Race Is a Four-Letter Word The Genesis of the Concept

ISBN-10: 0195173511
ISBN-13: 9780195173512
Edition: 2005
Authors: C. Loring Brace
List price: $65.95
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Description: This text is designed to be used as a supplementary text for any course in which the instructor wants to explore the history of the concept of race in America, the reasons why the concept has no biological validity, and how "race" grew to become  More...

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Book details

List price: $65.95
Copyright year: 2005
Publisher: Oxford University Press, Incorporated
Publication date: 2/17/2005
Binding: Paperback
Pages: 336
Size: 6.00" wide x 9.25" long x 0.75" tall
Weight: 1.034
Language: English

This text is designed to be used as a supplementary text for any course in which the instructor wants to explore the history of the concept of race in America, the reasons why the concept has no biological validity, and how "race" grew to become accepted as something that virtually everyone regards as self-evident. The first chapter lays out the reasons why the concept is biologically indefensible, and the remainder of the book examines the course of events that created thatconcept; the journey through time goes from Herodotus through Marco Polo, the Renaissance and the role of the New World, on up to the American Civil War, the curious results of the alliance switch in World War I, Arthur Jensen, the Bell Curve, J. Phillippe Rushton, and the Pioneer Fund in the 21stcentury.

Preface:
Introduction:
The Biology of Human Variation
Background of a Belief
Adaptive Traits: Clines
The Perception Of Human Differences In The Past
What Shall We Call "Them?"
The Peasant Perspective
Antiquity
Renaissance
Enlightenment: The "Age of Reason"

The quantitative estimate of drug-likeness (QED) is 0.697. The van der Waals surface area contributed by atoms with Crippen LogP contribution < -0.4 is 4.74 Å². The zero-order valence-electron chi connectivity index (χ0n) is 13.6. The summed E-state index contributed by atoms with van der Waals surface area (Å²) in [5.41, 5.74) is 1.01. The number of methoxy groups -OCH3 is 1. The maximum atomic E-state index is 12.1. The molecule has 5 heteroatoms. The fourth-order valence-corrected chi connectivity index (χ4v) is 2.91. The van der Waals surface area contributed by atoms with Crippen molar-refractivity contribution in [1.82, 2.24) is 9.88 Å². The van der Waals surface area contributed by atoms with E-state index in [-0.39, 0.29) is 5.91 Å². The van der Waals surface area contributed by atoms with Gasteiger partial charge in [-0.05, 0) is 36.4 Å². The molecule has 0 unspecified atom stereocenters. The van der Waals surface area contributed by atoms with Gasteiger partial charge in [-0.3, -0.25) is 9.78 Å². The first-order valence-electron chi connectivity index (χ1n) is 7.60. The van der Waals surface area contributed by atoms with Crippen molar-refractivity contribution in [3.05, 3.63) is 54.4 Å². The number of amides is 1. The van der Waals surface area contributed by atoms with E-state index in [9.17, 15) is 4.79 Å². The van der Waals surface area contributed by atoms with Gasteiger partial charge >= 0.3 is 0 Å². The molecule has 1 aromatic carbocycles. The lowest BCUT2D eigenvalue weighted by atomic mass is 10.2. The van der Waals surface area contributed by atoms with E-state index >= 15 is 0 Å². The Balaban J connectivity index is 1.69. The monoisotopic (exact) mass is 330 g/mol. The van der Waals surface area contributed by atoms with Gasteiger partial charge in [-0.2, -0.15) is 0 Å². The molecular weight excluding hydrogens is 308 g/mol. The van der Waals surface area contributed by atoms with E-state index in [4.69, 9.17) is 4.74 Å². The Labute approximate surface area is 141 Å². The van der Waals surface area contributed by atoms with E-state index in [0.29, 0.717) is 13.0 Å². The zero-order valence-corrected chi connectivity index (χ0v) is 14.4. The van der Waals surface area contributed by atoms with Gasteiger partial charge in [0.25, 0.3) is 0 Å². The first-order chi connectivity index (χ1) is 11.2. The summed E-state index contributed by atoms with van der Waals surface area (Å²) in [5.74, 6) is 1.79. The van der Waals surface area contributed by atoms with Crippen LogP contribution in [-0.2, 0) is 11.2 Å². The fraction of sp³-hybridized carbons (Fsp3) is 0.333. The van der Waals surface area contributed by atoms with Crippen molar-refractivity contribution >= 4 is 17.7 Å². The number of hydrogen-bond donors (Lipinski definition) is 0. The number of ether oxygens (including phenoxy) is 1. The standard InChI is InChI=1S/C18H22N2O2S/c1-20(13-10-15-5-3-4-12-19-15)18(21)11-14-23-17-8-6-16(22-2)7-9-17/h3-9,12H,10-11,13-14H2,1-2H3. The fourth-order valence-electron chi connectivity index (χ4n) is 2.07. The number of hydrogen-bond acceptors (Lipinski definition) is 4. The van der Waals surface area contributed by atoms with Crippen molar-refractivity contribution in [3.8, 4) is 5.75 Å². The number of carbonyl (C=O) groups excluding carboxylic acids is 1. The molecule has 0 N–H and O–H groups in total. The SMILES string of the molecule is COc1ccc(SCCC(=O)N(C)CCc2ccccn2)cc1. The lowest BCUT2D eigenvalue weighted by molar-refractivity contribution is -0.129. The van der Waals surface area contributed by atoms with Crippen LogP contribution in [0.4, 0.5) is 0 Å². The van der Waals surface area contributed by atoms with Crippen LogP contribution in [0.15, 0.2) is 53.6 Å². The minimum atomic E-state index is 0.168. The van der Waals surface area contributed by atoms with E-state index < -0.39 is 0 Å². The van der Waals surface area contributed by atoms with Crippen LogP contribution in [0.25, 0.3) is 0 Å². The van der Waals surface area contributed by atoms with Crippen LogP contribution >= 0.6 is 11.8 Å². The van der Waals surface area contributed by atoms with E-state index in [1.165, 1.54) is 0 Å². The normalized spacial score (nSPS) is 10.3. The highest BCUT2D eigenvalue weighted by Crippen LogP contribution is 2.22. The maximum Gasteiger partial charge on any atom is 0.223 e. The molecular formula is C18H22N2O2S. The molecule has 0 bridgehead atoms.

Science and The Greatness of God
The Limits of Reason
Linnaeus and Classification
Buffon and Continuity
Camper and the Facial Angle
Assessing the Meaning of Human Differences
One Origin Or Many?
The Roots of "Polygenism"
Monogenism
Anthropology In The Enlightenment
Blumenbach and "Degeneration"
The Scottish Enlightenment Comes to America
"Race" From the Perspective of the American Enlightenment
The Triumph of Feeling Over Reason
Romanticism
Phrenology
The Founding Of The American School Of Anthropology
The Postcolonial United States of America
Morton and the American Origin of Biological Anthropology
Passing The Torch
Archetypical American
The Demise Of Monogenism And The Rise Of Polygenism
The Last Monogenist
The Voice of American Racialism
Scotland
France
Toward A War Over Slavery And Afterward
"Race" and Politics
War and Its Aftermath
The French Connection
Paul Broca and the Professionalization of Biological Anthropology
The Legacy Of The American School In America
Nathaniel Southgate Shaler (1841-1906)
The First World War
The French Connection and the Concept of "Race"
William Z. Ripley and the Magic Three
Madison GrantLothrop Stoddard
The Ethos Of Eugenics
Eugenics
Eugenics Exported to America
Germany"Race" and Eugenics Applied to the Shaping of America
Henry Ford And The Ethos Of The Holocaust
The Anti-Semitism of Henry Ford
The Protocols of the Elders of Zion
The Outlook Of The "Bigot Brigade"
"Race" and "Intelligence"
Statistical Theology and the Worship of Sir Cyril Burt: "Scientific" Fraud
The Galtonian Legacy In America
World War I"Intelligence" and Immigration
Lewis Terman and Genetic Predestination
Walter Lippmann Versus the Termanites
"Race" In Biological Anthropology
Ales Hrdlicka and the Smithsonian: Organizing the Profession
Academia and the Patterns of Thought in Biological Anthropology: Sir Arthur Keith
Keith's Influence on America: Earnest Albert Hooton
Carleton Coon on "Race"
Science and Society on "Race" After World War II
The Legacy of the Pioneer Fund
The Promotion of "Scientific" Racism
Jensenism
The Bell Curve
Apostle of Apartheid
Richard Lynn
"Otherism"
Afterthoughts
Sources Cited
Index

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